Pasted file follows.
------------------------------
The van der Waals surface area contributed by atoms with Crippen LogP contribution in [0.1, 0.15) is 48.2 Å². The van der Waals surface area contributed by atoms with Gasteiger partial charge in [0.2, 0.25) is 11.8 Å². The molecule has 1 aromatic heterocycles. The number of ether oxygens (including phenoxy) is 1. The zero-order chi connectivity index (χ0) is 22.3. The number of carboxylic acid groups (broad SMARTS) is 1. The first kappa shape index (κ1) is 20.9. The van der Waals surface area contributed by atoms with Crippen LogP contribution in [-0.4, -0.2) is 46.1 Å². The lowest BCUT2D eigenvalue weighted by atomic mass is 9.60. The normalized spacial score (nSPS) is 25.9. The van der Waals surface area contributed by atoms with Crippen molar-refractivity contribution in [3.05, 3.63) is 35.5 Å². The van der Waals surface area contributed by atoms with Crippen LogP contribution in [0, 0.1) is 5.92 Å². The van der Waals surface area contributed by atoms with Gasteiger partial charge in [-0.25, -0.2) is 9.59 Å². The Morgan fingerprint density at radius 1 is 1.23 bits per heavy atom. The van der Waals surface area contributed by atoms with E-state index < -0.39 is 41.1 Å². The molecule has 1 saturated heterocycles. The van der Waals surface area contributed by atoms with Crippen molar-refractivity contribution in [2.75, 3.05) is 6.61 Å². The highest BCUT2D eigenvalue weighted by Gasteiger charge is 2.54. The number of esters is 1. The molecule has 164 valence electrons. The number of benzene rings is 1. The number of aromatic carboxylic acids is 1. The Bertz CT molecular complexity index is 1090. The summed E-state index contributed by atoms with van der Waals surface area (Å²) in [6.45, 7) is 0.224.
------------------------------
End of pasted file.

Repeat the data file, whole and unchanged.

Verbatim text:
The van der Waals surface area contributed by atoms with Crippen LogP contribution in [0.1, 0.15) is 48.2 Å². The van der Waals surface area contributed by atoms with Gasteiger partial charge in [0.2, 0.25) is 11.8 Å². The molecule has 1 aromatic heterocycles. The number of ether oxygens (including phenoxy) is 1. The zero-order chi connectivity index (χ0) is 22.3. The number of carboxylic acid groups (broad SMARTS) is 1. The first kappa shape index (κ1) is 20.9. The van der Waals surface area contributed by atoms with Crippen LogP contribution in [-0.4, -0.2) is 46.1 Å². The lowest BCUT2D eigenvalue weighted by atomic mass is 9.60. The normalized spacial score (nSPS) is 25.9. The van der Waals surface area contributed by atoms with Crippen molar-refractivity contribution in [3.05, 3.63) is 35.5 Å². The van der Waals surface area contributed by atoms with Crippen LogP contribution in [0, 0.1) is 5.92 Å². The van der Waals surface area contributed by atoms with Gasteiger partial charge in [-0.25, -0.2) is 9.59 Å². The Morgan fingerprint density at radius 1 is 1.23 bits per heavy atom. The van der Waals surface area contributed by atoms with E-state index < -0.39 is 41.1 Å². The molecule has 1 saturated heterocycles. The van der Waals surface area contributed by atoms with Crippen molar-refractivity contribution in [2.75, 3.05) is 6.61 Å². The highest BCUT2D eigenvalue weighted by Gasteiger charge is 2.54. The number of esters is 1. The molecule has 164 valence electrons. The number of benzene rings is 1. The number of aromatic carboxylic acids is 1. The Bertz CT molecular complexity index is 1090. The summed E-state index contributed by atoms with van der Waals surface area (Å²) in [6.45, 7) is 0.224.